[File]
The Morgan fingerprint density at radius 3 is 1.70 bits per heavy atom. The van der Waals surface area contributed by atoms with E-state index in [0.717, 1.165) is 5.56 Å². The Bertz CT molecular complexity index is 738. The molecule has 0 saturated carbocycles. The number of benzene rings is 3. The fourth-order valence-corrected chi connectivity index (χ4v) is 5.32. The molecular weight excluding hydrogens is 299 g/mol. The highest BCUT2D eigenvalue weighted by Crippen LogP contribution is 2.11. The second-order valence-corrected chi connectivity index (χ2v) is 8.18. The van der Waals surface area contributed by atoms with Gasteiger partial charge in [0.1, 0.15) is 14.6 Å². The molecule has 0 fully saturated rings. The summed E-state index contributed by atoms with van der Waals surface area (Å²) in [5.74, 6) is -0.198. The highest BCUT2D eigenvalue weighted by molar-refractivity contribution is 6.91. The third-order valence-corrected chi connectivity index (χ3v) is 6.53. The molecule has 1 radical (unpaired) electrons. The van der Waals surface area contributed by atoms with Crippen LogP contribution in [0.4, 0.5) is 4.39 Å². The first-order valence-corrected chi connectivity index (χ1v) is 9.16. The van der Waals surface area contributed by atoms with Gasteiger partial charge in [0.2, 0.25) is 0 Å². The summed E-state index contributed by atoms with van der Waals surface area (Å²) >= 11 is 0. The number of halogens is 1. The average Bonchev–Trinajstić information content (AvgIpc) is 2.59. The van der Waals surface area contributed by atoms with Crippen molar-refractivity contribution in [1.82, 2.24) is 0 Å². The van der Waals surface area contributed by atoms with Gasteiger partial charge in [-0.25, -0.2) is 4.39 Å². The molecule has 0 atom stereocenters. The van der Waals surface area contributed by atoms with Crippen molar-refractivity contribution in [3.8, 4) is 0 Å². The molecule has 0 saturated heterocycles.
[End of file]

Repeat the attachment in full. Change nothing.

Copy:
The Morgan fingerprint density at radius 3 is 1.70 bits per heavy atom. The van der Waals surface area contributed by atoms with E-state index in [0.717, 1.165) is 5.56 Å². The Bertz CT molecular complexity index is 738. The molecule has 0 saturated carbocycles. The number of benzene rings is 3. The fourth-order valence-corrected chi connectivity index (χ4v) is 5.32. The molecular weight excluding hydrogens is 299 g/mol. The highest BCUT2D eigenvalue weighted by Crippen LogP contribution is 2.11. The second-order valence-corrected chi connectivity index (χ2v) is 8.18. The van der Waals surface area contributed by atoms with Gasteiger partial charge in [0.1, 0.15) is 14.6 Å². The molecule has 0 fully saturated rings. The summed E-state index contributed by atoms with van der Waals surface area (Å²) in [5.74, 6) is -0.198. The highest BCUT2D eigenvalue weighted by molar-refractivity contribution is 6.91. The third-order valence-corrected chi connectivity index (χ3v) is 6.53. The molecule has 1 radical (unpaired) electrons. The van der Waals surface area contributed by atoms with Crippen LogP contribution in [0.4, 0.5) is 4.39 Å². The first-order valence-corrected chi connectivity index (χ1v) is 9.16. The van der Waals surface area contributed by atoms with Gasteiger partial charge in [0.2, 0.25) is 0 Å². The summed E-state index contributed by atoms with van der Waals surface area (Å²) >= 11 is 0. The number of halogens is 1. The average Bonchev–Trinajstić information content (AvgIpc) is 2.59. The van der Waals surface area contributed by atoms with Crippen molar-refractivity contribution in [1.82, 2.24) is 0 Å². The van der Waals surface area contributed by atoms with Gasteiger partial charge in [-0.25, -0.2) is 4.39 Å². The molecule has 0 atom stereocenters. The van der Waals surface area contributed by atoms with Crippen molar-refractivity contribution in [3.8, 4) is 0 Å². The molecule has 0 saturated heterocycles.